I'm playing with a theory in my mind now, so please bear with me.
In all my reading about the November presidential elections, I'm still finding lots of discussion about "red" and "blue" states, and how evenly divided the electorate is right now. I'm sure you all see it, too -- "blue" states (meaning heavily Democrat) concentrated on the coasts, and "red" states (heavily Republican) concentrated in the South, the Plains and Mountain states. However, I'm wondering if metro area size or density, regardless of location, is an indicator of state's red or blue status. If so, the planning profession may play a role in the electoral process.
I'm guessing that in most states that voted Democrat in 2000, there were huge Democrat vote margins in the large metro areas that make up a large percentage of a state's population, and large Republican vote margins outside of those metro areas. Illinois was certainly like that. I'm not sure, but I'm guessing California was like that. On the other hand, I think that states that voted Republican in 2000 had smaller metro areas where the Dem/GOP vote was much more even (or slightly in favor of Republicans), and large vote margins for Republicans in smaller cities and towns. Missouri and Indiana might be an example of that.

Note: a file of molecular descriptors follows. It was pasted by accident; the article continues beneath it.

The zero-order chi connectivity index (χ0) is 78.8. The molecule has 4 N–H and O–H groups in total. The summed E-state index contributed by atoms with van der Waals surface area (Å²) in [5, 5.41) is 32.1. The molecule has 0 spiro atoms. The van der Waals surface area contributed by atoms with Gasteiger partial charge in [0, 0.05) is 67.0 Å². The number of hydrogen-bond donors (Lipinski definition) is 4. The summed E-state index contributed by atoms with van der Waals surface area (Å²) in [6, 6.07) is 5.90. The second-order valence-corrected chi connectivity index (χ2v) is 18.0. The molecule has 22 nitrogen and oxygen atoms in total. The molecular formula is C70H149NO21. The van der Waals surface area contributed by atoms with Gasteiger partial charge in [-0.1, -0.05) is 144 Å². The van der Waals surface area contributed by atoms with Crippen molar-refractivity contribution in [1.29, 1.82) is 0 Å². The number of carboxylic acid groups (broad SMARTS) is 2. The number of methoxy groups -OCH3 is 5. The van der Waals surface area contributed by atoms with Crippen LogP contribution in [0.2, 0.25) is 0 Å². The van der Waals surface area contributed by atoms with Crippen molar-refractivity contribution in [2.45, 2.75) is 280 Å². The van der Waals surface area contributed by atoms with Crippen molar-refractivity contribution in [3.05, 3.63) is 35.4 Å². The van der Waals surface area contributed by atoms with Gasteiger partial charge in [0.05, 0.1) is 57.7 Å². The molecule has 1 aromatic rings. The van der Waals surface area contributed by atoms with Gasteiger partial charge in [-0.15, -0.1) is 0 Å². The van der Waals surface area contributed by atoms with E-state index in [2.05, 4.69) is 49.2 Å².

As the 2004 election approaches, the same patterns may be in place. So, does it seem plausible that the presence, size and density of metro areas within a state might be an indicator of how that state would vote? If so, is it possible that some Southern states like Florida, Georgia and North Carolina, with rapidly growing metro areas, might move more toward becoming "blue"? And that states Midwestern states like Ohio, Michigan and Wisconsin, with stagnant or declining metro areas, might become "red"?
And in any case, do we planners, who have a huge role in the creation of the built environment, also have a larger role in national electoral politics than we may have thought?